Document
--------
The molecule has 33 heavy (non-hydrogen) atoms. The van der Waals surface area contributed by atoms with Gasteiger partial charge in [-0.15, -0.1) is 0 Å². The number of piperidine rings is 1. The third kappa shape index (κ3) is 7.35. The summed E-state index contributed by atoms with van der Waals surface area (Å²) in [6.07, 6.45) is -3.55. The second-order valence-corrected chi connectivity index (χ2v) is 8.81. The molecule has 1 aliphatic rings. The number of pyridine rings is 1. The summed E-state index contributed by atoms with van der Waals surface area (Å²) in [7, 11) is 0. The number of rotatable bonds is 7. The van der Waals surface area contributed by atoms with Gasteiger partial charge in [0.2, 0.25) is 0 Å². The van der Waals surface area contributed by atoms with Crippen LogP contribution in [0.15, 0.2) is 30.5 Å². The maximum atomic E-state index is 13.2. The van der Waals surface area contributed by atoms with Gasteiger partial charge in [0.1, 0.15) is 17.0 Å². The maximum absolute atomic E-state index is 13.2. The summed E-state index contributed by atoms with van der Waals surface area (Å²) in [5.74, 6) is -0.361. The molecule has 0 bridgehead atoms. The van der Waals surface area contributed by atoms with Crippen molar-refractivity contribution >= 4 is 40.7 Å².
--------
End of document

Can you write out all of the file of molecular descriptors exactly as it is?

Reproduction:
The molecule has 33 heavy (non-hydrogen) atoms. The van der Waals surface area contributed by atoms with Gasteiger partial charge in [-0.15, -0.1) is 0 Å². The number of piperidine rings is 1. The third kappa shape index (κ3) is 7.35. The summed E-state index contributed by atoms with van der Waals surface area (Å²) in [6.07, 6.45) is -3.55. The second-order valence-corrected chi connectivity index (χ2v) is 8.81. The molecule has 1 aliphatic rings. The number of pyridine rings is 1. The summed E-state index contributed by atoms with van der Waals surface area (Å²) in [7, 11) is 0. The number of rotatable bonds is 7. The van der Waals surface area contributed by atoms with Gasteiger partial charge in [0.2, 0.25) is 0 Å². The van der Waals surface area contributed by atoms with Crippen LogP contribution in [0.15, 0.2) is 30.5 Å². The maximum atomic E-state index is 13.2. The van der Waals surface area contributed by atoms with Gasteiger partial charge in [0.1, 0.15) is 17.0 Å². The maximum absolute atomic E-state index is 13.2. The summed E-state index contributed by atoms with van der Waals surface area (Å²) in [5.74, 6) is -0.361. The molecule has 0 bridgehead atoms. The van der Waals surface area contributed by atoms with Crippen molar-refractivity contribution >= 4 is 40.7 Å².